Very interesting Kumud that this basic philosophy can also save your life. Many thanks for expanding our view of it and teaching us a bit of karate!

      Kate

  3. I agree with Al, Kate. This is a fantastic post, one I hope you follow up with additional insights and suggestions. People assume that change begins with action, but you’ve moved the starting point back where it truly is, to the mind and heart of the leader who risks themselves to create meaningful change. And when I say “risks themselves,” I mean risks being in conflict, being wrong, being embarrassed, risks — in essence — not just their reputation but also what they might do to themselves through self-judgment. The real risk is looking in the mirror and saying to themselves, “what I did was graceless and awkward” or “confusing” or “wrong.” As you say, action oriented leaders carefully assess the risk of not acting, and what that brings, too.

    There is, I believe, something else leaders do to move themselves into and through the risk, and that is to hold a very powerful vision of what they want from their own leadership. That vision of themselves is a matter of growth and also enables a person to face risk and pain. I may know I want to be the leader who has the capacity to be bold, for example, but I also know I can talk myself out of boldness, if too much risk is involved. When situations arise where boldness is an issue, I feel them and I become especially attuned to the opportunity to “become my true self.” Leaders are the people who do not let such felt opportunities pass by, and who are willing to endure the risk of failing in order to learn how to become exactly who they are meant to be. The same is true for other qualities, such as being really attuned to others’ worlds, being generous, building trust, operating ethically. If I know what I want from my leadership in order to become that true self, perhaps focusing on only one or two such qualities, I become especially sensitive to the moments when opportunities arise — and I act, as a matter of commitment to growth based on the vision of leadership. Such small moves, I believe, are what “authenticity” is made from.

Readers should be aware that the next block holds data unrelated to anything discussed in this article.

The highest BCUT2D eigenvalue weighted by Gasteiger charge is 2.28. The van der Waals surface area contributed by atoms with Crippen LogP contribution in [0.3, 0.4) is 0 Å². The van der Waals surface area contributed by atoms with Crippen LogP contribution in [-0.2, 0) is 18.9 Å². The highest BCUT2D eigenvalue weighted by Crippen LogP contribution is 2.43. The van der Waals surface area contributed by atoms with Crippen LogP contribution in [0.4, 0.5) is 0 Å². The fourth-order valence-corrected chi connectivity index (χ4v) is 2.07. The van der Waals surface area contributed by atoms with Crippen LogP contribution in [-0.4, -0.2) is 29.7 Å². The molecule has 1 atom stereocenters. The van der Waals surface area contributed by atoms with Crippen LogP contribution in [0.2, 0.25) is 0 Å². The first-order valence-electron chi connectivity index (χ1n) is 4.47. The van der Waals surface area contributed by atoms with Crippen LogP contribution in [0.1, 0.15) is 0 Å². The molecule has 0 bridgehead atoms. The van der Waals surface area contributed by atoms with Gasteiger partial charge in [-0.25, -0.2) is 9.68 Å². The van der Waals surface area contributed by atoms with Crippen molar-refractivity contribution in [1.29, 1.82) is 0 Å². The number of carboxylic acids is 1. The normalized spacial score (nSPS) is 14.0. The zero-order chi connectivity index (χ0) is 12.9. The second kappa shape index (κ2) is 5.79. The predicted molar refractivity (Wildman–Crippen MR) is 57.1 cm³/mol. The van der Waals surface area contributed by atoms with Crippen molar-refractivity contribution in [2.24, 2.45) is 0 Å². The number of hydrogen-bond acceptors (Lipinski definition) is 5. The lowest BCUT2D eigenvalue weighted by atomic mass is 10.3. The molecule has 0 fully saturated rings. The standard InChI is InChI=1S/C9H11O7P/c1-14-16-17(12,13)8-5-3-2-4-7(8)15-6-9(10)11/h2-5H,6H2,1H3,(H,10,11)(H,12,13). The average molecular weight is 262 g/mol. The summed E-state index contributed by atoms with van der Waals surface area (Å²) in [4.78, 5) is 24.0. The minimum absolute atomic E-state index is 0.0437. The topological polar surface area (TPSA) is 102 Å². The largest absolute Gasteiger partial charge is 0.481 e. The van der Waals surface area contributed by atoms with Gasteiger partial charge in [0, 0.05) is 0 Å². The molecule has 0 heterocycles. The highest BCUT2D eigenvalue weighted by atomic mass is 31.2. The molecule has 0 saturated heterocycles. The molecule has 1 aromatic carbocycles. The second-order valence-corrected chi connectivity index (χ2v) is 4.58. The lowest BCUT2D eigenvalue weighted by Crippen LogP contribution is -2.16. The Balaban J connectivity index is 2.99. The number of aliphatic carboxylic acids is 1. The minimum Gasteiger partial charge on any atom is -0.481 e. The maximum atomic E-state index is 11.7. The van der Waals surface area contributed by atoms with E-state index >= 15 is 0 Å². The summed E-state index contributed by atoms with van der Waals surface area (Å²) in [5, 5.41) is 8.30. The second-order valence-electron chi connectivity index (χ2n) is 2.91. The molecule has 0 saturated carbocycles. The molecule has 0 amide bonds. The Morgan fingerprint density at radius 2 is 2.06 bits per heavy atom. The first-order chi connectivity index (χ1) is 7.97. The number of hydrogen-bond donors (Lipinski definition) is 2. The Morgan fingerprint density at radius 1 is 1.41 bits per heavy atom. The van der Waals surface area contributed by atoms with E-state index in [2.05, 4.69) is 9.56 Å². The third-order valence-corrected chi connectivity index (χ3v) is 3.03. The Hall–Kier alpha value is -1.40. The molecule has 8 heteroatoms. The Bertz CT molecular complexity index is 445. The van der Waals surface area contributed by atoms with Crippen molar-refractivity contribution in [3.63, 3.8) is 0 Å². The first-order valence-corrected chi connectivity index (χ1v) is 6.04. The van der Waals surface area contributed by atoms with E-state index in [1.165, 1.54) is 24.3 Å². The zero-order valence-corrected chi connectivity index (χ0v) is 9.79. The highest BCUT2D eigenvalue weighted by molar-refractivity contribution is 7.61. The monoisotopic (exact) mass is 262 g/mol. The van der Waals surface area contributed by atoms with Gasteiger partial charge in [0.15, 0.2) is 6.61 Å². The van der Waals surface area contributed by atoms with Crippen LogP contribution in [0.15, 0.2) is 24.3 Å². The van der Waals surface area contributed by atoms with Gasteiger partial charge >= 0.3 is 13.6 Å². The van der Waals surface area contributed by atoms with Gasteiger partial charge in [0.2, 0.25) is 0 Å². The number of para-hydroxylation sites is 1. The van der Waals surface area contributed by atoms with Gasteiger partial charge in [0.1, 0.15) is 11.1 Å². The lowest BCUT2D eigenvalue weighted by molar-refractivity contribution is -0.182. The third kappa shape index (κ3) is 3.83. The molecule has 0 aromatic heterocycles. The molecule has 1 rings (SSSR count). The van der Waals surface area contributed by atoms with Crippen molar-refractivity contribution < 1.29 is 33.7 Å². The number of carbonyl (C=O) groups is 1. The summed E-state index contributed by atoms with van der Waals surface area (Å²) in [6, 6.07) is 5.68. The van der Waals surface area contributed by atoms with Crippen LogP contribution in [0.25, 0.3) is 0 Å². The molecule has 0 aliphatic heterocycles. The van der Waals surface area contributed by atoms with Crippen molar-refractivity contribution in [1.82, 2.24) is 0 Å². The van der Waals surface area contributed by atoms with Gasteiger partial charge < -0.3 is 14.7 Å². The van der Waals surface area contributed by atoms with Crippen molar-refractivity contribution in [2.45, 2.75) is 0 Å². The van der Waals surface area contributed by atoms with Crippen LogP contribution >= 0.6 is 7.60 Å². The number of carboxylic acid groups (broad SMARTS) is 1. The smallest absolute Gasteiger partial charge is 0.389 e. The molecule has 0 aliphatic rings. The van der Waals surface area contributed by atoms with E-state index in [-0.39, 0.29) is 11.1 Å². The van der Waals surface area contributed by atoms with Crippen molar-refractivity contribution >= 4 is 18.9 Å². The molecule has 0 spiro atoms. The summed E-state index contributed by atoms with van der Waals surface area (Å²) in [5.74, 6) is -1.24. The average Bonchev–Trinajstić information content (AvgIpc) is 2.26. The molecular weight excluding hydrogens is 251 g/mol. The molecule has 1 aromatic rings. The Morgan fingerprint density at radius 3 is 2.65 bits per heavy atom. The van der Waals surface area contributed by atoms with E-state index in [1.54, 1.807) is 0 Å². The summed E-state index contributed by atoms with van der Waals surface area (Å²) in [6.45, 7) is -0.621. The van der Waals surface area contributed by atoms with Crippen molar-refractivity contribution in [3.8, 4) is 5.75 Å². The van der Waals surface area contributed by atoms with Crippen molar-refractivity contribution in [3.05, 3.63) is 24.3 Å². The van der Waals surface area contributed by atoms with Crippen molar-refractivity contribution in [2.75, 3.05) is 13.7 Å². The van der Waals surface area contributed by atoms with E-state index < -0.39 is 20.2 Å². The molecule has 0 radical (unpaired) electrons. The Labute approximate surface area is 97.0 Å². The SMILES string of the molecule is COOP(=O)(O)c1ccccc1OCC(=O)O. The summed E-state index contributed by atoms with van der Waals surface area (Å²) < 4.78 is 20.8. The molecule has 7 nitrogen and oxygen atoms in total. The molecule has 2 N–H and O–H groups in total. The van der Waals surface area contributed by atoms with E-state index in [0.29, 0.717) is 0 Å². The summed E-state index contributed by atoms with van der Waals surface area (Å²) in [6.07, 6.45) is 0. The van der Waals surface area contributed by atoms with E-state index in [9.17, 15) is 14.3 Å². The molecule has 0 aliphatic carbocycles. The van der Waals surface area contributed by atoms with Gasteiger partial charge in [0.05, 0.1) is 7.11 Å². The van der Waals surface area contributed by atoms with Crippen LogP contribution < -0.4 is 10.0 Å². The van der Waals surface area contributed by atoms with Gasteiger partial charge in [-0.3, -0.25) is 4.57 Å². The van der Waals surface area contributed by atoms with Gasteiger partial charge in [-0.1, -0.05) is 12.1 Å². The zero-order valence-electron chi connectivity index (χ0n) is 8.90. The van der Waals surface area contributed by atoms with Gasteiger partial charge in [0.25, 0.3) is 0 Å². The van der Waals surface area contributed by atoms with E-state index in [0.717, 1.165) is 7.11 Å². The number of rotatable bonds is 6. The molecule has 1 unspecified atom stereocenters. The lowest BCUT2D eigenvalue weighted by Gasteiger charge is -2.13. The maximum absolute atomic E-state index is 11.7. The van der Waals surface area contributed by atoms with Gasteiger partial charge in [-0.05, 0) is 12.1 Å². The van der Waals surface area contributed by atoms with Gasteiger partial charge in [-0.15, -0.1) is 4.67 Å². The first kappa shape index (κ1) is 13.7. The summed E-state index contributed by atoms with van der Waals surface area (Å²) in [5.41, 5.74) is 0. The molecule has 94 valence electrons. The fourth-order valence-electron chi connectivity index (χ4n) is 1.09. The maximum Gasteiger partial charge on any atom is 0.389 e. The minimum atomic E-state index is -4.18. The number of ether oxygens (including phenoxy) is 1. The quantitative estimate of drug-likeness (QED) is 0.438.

• Kate Nasser says:

      Dear Dan,
      As always your deep insights bring all to a greater understanding of any subject. I especially like your focus on: “I mean risks being in conflict, being wrong, being embarrassed, risks — in essence — not just their reputation but also what they might do to themselves through self-judgment.”

      Great leaders assess risks not in an exaggerated way but in a way that brings balance and a greater chance of success to any challenge.

      Many thanks,
      Kate

  4. Jenny says:

    Very true, excellent post!

  5. […] Kate Nasser asked a compelling question the other day that I think applies here:  “do you really want to change things or do you just want things to change?” […]